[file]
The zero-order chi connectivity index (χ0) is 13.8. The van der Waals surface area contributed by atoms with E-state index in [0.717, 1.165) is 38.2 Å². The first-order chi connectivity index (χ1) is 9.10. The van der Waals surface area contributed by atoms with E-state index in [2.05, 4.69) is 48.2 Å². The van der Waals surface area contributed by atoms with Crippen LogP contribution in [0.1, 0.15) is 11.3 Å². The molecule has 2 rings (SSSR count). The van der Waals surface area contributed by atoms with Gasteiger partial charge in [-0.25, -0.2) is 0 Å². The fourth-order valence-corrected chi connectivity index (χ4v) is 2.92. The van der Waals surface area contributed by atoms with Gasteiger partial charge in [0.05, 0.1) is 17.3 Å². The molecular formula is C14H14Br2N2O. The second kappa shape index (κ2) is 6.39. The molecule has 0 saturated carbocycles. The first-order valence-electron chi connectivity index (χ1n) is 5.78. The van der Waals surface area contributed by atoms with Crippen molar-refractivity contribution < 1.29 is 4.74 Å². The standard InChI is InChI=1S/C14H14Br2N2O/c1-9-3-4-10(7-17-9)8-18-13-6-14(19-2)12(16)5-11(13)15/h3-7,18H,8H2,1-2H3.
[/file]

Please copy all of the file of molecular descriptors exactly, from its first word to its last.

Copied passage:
The zero-order chi connectivity index (χ0) is 13.8. The van der Waals surface area contributed by atoms with E-state index in [0.717, 1.165) is 38.2 Å². The first-order chi connectivity index (χ1) is 9.10. The van der Waals surface area contributed by atoms with E-state index in [2.05, 4.69) is 48.2 Å². The van der Waals surface area contributed by atoms with Crippen LogP contribution in [0.1, 0.15) is 11.3 Å². The molecule has 2 rings (SSSR count). The van der Waals surface area contributed by atoms with Gasteiger partial charge in [-0.25, -0.2) is 0 Å². The fourth-order valence-corrected chi connectivity index (χ4v) is 2.92. The van der Waals surface area contributed by atoms with Gasteiger partial charge in [0.05, 0.1) is 17.3 Å². The molecular formula is C14H14Br2N2O. The second kappa shape index (κ2) is 6.39. The molecule has 0 saturated carbocycles. The first-order valence-electron chi connectivity index (χ1n) is 5.78. The van der Waals surface area contributed by atoms with Crippen molar-refractivity contribution < 1.29 is 4.74 Å². The standard InChI is InChI=1S/C14H14Br2N2O/c1-9-3-4-10(7-17-9)8-18-13-6-14(19-2)12(16)5-11(13)15/h3-7,18H,8H2,1-2H3.